[-empyre-] Thanks Isak and Jolene; welcome Linda Carroli, Manuela de Barros, Kimberly Lamm,

Kimberly Lamm kimberly.lamm at gmail.com
Tue Jun 21 07:22:57 EST 2011

Hi everyone. I am very happy to be part of the list-serv. Just a few
words about my work: After participating in the Whitney Museum’s
Independent Study Program, my research interests turned increasingly
to contemporary art. I have written art criticism for The Brooklyn
Rail, composed catalog essays for artists Matthew Buckingham and
Sharon Hayes, and curated an exhibition entitled “Imaginary Arsenals”
for the ten-year anniversary of the LMCC’s artist residency program.

 Right now I am investigating the work of feminist artists from the
1970s to the present who have created what Mary Kelly describes as
“scriptovisual” scenarios in which the immaterial and affective labor
assigned to and thereby associated with women can come into view. (The
artists I am interested in include: Mary Kelly, Laura Mulvey, Carrie
Mae Weems, Lorna Simpson, Mona Hatoum, Therea Hak Kyung Cha, Silvia
Kolbowski, Patty Chang). My interest in feminist art as a practice and
a category, as well as its relationship to what is known as feminism’s
second wave, was bolstered by the numerous exhibitions that appeared
in 2007 that were devoted to displaying feminist art, narrating
stories of its emergence, and speculating about its futures. Wack! Art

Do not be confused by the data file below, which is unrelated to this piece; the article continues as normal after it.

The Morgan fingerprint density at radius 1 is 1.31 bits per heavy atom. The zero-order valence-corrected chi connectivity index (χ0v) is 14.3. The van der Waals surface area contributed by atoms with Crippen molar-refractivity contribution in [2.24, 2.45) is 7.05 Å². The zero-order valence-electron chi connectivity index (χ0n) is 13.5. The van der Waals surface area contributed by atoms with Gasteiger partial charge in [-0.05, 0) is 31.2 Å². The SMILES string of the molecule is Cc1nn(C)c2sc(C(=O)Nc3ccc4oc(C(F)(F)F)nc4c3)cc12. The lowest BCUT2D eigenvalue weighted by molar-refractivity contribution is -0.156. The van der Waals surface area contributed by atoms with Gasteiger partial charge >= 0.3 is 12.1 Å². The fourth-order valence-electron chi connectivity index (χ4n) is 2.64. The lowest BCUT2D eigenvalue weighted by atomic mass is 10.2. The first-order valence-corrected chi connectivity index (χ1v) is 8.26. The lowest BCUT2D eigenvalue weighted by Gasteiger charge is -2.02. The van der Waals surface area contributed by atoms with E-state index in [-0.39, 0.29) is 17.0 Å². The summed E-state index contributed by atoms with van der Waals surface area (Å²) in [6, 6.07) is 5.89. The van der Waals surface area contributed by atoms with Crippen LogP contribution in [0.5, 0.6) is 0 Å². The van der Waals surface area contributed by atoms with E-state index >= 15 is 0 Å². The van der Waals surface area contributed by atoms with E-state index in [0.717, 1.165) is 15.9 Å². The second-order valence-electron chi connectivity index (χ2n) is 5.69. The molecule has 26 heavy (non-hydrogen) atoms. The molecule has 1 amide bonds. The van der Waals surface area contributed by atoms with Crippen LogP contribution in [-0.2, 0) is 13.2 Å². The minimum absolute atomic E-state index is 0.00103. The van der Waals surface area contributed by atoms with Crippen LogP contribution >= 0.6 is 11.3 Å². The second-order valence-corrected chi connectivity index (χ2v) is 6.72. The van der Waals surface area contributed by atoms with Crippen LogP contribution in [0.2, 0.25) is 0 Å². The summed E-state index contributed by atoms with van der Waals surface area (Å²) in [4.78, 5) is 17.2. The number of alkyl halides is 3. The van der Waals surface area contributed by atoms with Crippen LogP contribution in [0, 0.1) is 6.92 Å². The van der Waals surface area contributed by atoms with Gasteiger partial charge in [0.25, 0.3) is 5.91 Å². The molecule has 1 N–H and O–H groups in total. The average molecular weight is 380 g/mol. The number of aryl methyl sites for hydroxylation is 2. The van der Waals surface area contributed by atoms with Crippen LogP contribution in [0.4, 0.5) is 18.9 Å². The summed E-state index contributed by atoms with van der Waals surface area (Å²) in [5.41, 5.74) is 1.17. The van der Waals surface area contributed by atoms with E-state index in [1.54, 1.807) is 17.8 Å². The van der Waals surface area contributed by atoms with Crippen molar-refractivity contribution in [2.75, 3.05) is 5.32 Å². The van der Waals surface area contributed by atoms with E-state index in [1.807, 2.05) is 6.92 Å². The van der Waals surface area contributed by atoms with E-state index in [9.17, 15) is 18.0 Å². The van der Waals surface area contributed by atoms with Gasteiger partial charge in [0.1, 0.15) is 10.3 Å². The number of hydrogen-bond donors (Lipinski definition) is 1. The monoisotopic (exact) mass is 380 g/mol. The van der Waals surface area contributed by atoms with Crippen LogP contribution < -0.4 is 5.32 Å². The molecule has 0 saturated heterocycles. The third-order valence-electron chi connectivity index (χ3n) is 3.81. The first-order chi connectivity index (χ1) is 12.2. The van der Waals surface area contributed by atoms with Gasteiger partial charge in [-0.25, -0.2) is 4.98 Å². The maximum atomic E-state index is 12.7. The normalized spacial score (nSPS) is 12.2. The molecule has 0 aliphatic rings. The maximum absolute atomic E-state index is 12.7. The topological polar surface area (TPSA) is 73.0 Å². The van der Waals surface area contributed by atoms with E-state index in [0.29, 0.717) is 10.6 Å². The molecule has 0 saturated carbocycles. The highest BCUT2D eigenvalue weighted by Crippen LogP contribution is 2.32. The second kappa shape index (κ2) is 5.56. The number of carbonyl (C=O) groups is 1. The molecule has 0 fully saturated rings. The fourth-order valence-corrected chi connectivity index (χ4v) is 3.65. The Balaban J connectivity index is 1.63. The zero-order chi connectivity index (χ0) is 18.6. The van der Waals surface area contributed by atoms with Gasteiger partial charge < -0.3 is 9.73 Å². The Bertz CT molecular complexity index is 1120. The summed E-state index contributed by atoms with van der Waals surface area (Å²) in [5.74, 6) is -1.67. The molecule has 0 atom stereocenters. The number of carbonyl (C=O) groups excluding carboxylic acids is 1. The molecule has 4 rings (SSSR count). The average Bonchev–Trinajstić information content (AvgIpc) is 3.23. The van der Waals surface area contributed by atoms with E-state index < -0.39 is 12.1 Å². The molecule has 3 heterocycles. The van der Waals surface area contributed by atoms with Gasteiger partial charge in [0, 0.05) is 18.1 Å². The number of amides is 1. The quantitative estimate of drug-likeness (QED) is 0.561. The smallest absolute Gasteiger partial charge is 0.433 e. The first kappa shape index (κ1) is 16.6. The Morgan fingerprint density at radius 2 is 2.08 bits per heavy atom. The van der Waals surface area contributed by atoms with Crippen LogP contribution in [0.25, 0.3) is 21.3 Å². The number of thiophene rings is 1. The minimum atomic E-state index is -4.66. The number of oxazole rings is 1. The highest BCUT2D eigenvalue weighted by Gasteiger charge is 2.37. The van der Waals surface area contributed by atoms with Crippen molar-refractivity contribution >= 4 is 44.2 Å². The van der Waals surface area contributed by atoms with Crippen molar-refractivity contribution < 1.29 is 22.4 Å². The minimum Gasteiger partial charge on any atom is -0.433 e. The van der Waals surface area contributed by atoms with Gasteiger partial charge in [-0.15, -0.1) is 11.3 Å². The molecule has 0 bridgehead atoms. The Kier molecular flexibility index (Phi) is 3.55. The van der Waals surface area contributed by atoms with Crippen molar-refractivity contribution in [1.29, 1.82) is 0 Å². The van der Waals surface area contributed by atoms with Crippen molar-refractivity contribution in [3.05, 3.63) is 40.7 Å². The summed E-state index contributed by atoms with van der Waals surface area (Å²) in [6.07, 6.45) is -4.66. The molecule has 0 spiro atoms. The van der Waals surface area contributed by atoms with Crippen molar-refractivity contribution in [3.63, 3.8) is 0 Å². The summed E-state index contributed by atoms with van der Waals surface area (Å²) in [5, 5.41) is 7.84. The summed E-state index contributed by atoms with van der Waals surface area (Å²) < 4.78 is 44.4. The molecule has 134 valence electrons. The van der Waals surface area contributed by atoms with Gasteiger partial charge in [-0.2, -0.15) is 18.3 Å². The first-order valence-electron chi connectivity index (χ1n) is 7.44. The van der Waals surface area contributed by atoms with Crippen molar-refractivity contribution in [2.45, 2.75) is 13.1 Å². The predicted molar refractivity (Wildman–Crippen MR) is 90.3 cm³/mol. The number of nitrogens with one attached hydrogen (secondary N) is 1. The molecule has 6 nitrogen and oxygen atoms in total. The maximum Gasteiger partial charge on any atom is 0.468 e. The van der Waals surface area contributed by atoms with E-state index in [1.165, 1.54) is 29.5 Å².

and the Feminist Revolution and Global Feminisms: New Directions in
Contemporary Art were two of the most prominent exhibitions of 2007,
and to some degree qualify as “mega-exhibitions”: they were curated to
fill large museum spaces, received mainstream press coverage, and
traveled to multiple North American cities. In different ways and to
different degrees, both exhibitions reflected the impact of
antiracist, postcolonial, and transnational feminism and feminist
theory, and therefore, with debatable success, sought to unsettle the
assumption that feminist art belongs to the Euro-American 1970s. Much
of the artwork included in these exhibitions called attention to the
immaterial and affective work associated with women and how women’s
production of themselves as images, in the words of Kathi Weeks, is an
“activity that produces society itself, including the networks of
sociality and the subjects they sustain” (Constituting Feminist
Subjects, 1998, 6).

 Though it may seem quaint to narrow in on artwork that defamiliarizes
the relationship between language and image, I see it in relation
to—but certainly not subsumed by—the legacies of conceptual art.
Furthermore, feminist artists’ work de-suturing language and images is
pertinent to our present digital moment in which, according to
Friedrich Kittler, “sound and image, voice and text have become mere
effects on the surface, or to put it better, the interface for the